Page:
Oman is a coastal nation, so a number of cruise options are available. Many tour operators also organize a variety of activities such as dolphin watching, sailing, or a cruise to many of the island destinations scattered throughout Oman.
Desert activities – A’Sharqiyah Sands
Deserts differ in their nature and quality of sands. They can vary from the very soft to the very coarse to dense. Experience the Badiya Challenge Race, where participants climb sand dunes from a low area to the top in the shortest possible time. Other desert activities include sand surfing, dune bashing, and sleeping in luxury camps under a star studded night sky.
Dolphin and whale watching
Dolphin pods visit the shores of Oman in large numbers. A variety of dolphin species gracefully frolic and swim in the blue waters of Oman. The biggest and most substantial population of the Arabian Sea Humpback Whales make their habitat in Omani waters. Whale species that visit Oman include Blue Whales, Humpback Whales, Sperm Whales, Pygmy Killer Whales and Killer Whales.
Oman has several bird breeding and migratory sites of global significance and almost 500 species indentified.
Oman is home to world-class golf courses, the Muscat Hills Golf Course and Country Club, Al Mouj Golf Course designed by Greg Norman within The Wave precinct, and the Ghala Valley Golf Course, neighbouring the Oman Convention & Exhibition Centre.
Kitesurfing and kiteboarding
An adventure surface water sport that has been described as combining wakeboarding, windsurfing, surfing, paragliding, and gymnastics into one extreme sport. Kitesurfing harnesses the power of the wind to propel a rider across the water on a small surfboard or a kiteboard.
Oman hosts the second highest mountain range in Arabia with the Hajars reaching 3,009m above sea level. Its mountains are a challenge for any mountaineer with their towering heights, rocky and steep slopes and rugged tracks. In Oman, there are several climbing areas and their diversity corresponds to the climber’s skill with paved paths for beginners and the very rugged for the experienced climber.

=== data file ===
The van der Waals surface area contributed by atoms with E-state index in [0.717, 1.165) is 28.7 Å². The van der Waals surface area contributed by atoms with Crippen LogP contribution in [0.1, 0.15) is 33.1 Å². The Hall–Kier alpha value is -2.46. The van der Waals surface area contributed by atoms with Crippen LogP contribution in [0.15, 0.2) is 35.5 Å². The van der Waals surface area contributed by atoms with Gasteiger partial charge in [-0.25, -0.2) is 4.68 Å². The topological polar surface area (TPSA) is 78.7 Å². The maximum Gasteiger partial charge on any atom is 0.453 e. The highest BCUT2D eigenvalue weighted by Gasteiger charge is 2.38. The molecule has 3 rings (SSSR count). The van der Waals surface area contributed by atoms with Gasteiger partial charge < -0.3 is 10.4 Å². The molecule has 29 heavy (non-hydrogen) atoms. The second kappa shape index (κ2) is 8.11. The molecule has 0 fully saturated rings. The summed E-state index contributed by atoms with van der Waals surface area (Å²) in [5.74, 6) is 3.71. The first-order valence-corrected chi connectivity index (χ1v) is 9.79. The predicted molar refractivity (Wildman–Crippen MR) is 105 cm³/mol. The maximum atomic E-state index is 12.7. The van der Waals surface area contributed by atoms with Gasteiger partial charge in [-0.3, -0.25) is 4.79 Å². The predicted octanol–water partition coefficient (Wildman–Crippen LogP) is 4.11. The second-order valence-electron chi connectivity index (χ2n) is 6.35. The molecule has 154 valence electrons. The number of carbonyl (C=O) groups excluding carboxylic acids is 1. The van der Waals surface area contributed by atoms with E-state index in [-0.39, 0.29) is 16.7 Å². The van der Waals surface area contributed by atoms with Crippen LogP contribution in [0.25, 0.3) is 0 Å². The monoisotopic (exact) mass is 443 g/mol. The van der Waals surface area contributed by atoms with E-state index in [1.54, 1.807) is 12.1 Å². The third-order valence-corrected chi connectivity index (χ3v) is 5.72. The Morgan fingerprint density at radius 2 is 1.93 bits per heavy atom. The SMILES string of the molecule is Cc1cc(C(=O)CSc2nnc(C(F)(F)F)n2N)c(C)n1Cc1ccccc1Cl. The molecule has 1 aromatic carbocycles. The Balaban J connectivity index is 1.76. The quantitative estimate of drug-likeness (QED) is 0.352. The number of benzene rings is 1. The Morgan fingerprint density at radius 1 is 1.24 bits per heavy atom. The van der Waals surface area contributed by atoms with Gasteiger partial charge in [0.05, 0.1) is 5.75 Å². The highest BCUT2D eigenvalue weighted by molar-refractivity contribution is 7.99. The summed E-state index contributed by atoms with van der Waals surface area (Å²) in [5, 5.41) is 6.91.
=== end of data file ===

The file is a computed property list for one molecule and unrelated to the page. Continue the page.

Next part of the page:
Oman is one of the most popular diving destinations in the region. It has an exceptional diversity of marine life and a number of marine cliffs, small islands, bays, caves and coral reefs, as well as shipwrecks. It has many accredited scuba diving courses and is a year round venue for diving enthusiasts.
The hiking and trekking season runs from September to May, but the best time for hiking is between October and April. Although the terrain can be tough, hiking is one of the best ways to enjoy Oman’s wonderful mountainous nature.
Different excursions of varying degrees of difficulty are available, from wandering around Muttrah to walking over the groove edges of Al Shams – the country’s highest mountain. There is a national network of marked trails for independent adventure seekers as well as many tour operators who provide comprehensive tours.
Thousands of sea turtles migrate annually to the shores of Oman from the Arabian Gulf, the Red Sea and Somalia to lay their eggs in some of the largest nesting sites in the world. Oman hosts five of the seven species of sea turtles including the Hawkesbill, Olive Ridley and Green turtles. Watching freshly-hatched baby turtles make their way to the sea for the first time is among the most popular tourist activities at Ras Al Jinz Turtle Reserve.